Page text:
“Once the specific timing, number and rate of incoming people is known, I suspect we will see strength in the rental market first, and then in the for-sale market,” he said. “If the trend of the past several years of low inventory continues, I would expect to see prices increasing at an incrementally higher rate than previously.”

Casey Samson, a Realtor based in Vienna, said portions of Fairfax County stand to be impacted positively by having Amazon close, but not right at their doorstep.

“I think it is better for our area that the business is located in Crystal City, not in our back yard,” he said. “The major employment centers of D.C./Arlington/Alexandria feed the bedroom communities – Falls Church, Vienna, Oakton and McLean. Any employment boom in those major employment centers is great for the bedroom communities.”

After a solid sales year in 2017 – the highest in total sales and volume since 2005 – the Northern Virginia market has taken a bit of a breather, although in many cases prices continue to rise.

The local market also appears to have reached a kind of equilibrium in recent weeks.

“Both buyers and sellers compromised in October,” Comstock said. “Trying to get in front of the expected [interest-]rate increases, sellers were more willing to negotiate prices, recognizing that their own buying power would be less. The same held true for buyers: They were anxious to complete the transactions to ensure they would get the best possible rate and could maximize their buying power now.”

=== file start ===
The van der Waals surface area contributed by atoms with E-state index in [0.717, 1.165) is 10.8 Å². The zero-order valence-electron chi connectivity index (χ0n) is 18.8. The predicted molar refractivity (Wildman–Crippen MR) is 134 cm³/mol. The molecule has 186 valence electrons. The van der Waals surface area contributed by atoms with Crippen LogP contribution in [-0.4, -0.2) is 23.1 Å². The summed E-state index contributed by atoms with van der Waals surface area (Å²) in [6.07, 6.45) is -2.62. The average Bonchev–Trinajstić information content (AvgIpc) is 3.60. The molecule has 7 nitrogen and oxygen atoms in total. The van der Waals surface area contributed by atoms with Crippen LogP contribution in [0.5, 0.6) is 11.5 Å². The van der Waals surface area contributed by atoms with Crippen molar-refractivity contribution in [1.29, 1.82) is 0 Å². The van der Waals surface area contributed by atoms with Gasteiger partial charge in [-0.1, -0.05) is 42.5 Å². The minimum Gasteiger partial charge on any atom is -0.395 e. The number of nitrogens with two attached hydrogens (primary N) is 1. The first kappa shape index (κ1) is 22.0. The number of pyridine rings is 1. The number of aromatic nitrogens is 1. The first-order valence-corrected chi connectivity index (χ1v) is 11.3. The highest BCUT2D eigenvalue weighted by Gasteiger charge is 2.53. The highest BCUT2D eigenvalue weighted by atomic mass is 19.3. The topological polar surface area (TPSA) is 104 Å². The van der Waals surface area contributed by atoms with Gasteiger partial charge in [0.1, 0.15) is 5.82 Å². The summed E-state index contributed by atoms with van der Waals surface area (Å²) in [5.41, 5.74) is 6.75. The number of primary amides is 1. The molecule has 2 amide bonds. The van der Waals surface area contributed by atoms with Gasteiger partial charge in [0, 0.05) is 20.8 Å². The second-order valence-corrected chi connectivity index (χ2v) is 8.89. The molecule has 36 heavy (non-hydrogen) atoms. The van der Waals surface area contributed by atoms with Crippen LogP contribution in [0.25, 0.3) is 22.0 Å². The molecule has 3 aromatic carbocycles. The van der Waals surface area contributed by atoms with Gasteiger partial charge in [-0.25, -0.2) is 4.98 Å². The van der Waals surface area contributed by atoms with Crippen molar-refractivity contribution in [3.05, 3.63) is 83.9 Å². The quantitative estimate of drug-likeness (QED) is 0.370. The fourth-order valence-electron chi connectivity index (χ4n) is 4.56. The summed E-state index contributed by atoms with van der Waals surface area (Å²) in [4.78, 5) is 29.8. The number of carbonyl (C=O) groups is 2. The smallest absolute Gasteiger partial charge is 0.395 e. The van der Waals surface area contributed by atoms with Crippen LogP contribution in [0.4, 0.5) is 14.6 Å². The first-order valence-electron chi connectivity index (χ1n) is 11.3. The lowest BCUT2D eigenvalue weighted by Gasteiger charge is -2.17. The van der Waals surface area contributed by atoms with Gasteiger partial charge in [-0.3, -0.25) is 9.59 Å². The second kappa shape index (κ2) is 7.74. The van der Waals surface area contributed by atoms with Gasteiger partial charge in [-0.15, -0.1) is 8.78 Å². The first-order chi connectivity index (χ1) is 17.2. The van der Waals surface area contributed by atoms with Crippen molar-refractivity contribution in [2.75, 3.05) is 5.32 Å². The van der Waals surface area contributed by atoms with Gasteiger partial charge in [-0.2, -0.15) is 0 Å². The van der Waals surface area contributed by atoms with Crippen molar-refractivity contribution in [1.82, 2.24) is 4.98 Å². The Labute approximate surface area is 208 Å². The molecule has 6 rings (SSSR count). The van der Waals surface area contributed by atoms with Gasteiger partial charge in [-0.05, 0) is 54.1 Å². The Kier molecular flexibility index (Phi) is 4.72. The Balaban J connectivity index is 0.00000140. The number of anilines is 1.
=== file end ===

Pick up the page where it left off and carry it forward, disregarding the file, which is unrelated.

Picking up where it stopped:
The Amazon arrivals certainly could have some cash to spend; JBG Smith, one of the partners in the deal bringing the online giant to the local area, estimates that the average wage of the 25,000 could be north of $150,000, although like many aspects of the plan, that’s little more than a guesstimate at this point.

While the Northern Virginia real estate market has been soft in recent months, it is coming off a strong 2017. A total of 22,555 properties went to closing last year, up 6.9 percent from the 21,097 transactions in 2016, according to preliminary data from the Northern Virginia Association of Realtors.

That was the highest since the all-time local record of 29,235 sales reported in 2005 at the height of the pre-recession bubble.

Total Northern Virginia sales volume for 2017 – $13.1 billion – was up from $11.7 billion in 2016 and also was the highest since the all-time record ($15.7 billion) was set in 2005.

October proved another sluggish month, with the 1,585 sales reported across Northern Virginia, down 4 percent from a year before. Sales were down in Arlington and Fairfax counties and the city of Fairfax, up in the cities of Alexandria and Falls Church.

 While average sales prices were up modestly in the single-family and townhouse segments of the market (down in the condo segment), total year-over-year sales volume for October was down 3.1 percent to $903 million – and the number of pending sales reported during the month also was in negative territory.

The need for additional housing is likely to put pressure on local governments to allow for more dense development in certain corridors. “There will be community opposition to this kind of development, because, understandably, there always is,” McEnearney’s analysis noted.

Sales figures come from RealEstate Business Intelligence, based on data from Bright MLS.